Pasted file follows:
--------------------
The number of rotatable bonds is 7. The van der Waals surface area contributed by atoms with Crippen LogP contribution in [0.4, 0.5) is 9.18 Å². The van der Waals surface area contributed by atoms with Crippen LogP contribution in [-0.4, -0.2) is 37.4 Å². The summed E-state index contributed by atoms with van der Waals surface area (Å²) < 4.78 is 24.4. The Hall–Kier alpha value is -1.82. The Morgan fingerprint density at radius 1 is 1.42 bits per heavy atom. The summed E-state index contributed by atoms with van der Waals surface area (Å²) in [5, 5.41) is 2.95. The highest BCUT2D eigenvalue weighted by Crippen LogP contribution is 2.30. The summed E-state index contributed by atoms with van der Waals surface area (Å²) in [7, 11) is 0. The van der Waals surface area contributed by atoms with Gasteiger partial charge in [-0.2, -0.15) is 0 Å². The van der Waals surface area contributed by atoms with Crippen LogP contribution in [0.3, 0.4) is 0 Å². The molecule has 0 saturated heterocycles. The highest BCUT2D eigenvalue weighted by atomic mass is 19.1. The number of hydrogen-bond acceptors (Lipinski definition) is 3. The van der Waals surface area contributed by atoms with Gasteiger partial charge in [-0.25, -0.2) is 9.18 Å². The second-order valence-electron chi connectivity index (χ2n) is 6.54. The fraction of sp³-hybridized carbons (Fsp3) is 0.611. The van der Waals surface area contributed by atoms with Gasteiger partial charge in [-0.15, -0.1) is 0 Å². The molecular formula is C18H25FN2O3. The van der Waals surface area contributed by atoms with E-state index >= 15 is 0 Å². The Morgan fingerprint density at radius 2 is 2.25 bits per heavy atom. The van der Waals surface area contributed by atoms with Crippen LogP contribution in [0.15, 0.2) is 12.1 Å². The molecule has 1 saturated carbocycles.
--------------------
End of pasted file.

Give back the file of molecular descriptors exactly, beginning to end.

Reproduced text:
The number of rotatable bonds is 7. The van der Waals surface area contributed by atoms with Crippen LogP contribution in [0.4, 0.5) is 9.18 Å². The van der Waals surface area contributed by atoms with Crippen LogP contribution in [-0.4, -0.2) is 37.4 Å². The summed E-state index contributed by atoms with van der Waals surface area (Å²) < 4.78 is 24.4. The Hall–Kier alpha value is -1.82. The Morgan fingerprint density at radius 1 is 1.42 bits per heavy atom. The summed E-state index contributed by atoms with van der Waals surface area (Å²) in [5, 5.41) is 2.95. The highest BCUT2D eigenvalue weighted by Crippen LogP contribution is 2.30. The summed E-state index contributed by atoms with van der Waals surface area (Å²) in [7, 11) is 0. The van der Waals surface area contributed by atoms with Gasteiger partial charge in [-0.2, -0.15) is 0 Å². The van der Waals surface area contributed by atoms with Crippen LogP contribution in [0.3, 0.4) is 0 Å². The molecule has 0 saturated heterocycles. The highest BCUT2D eigenvalue weighted by atomic mass is 19.1. The number of hydrogen-bond acceptors (Lipinski definition) is 3. The van der Waals surface area contributed by atoms with Gasteiger partial charge in [-0.25, -0.2) is 9.18 Å². The second-order valence-electron chi connectivity index (χ2n) is 6.54. The fraction of sp³-hybridized carbons (Fsp3) is 0.611. The van der Waals surface area contributed by atoms with Gasteiger partial charge in [-0.15, -0.1) is 0 Å². The molecular formula is C18H25FN2O3. The van der Waals surface area contributed by atoms with E-state index >= 15 is 0 Å². The Morgan fingerprint density at radius 2 is 2.25 bits per heavy atom. The van der Waals surface area contributed by atoms with Crippen LogP contribution in [0.15, 0.2) is 12.1 Å². The molecule has 1 saturated carbocycles.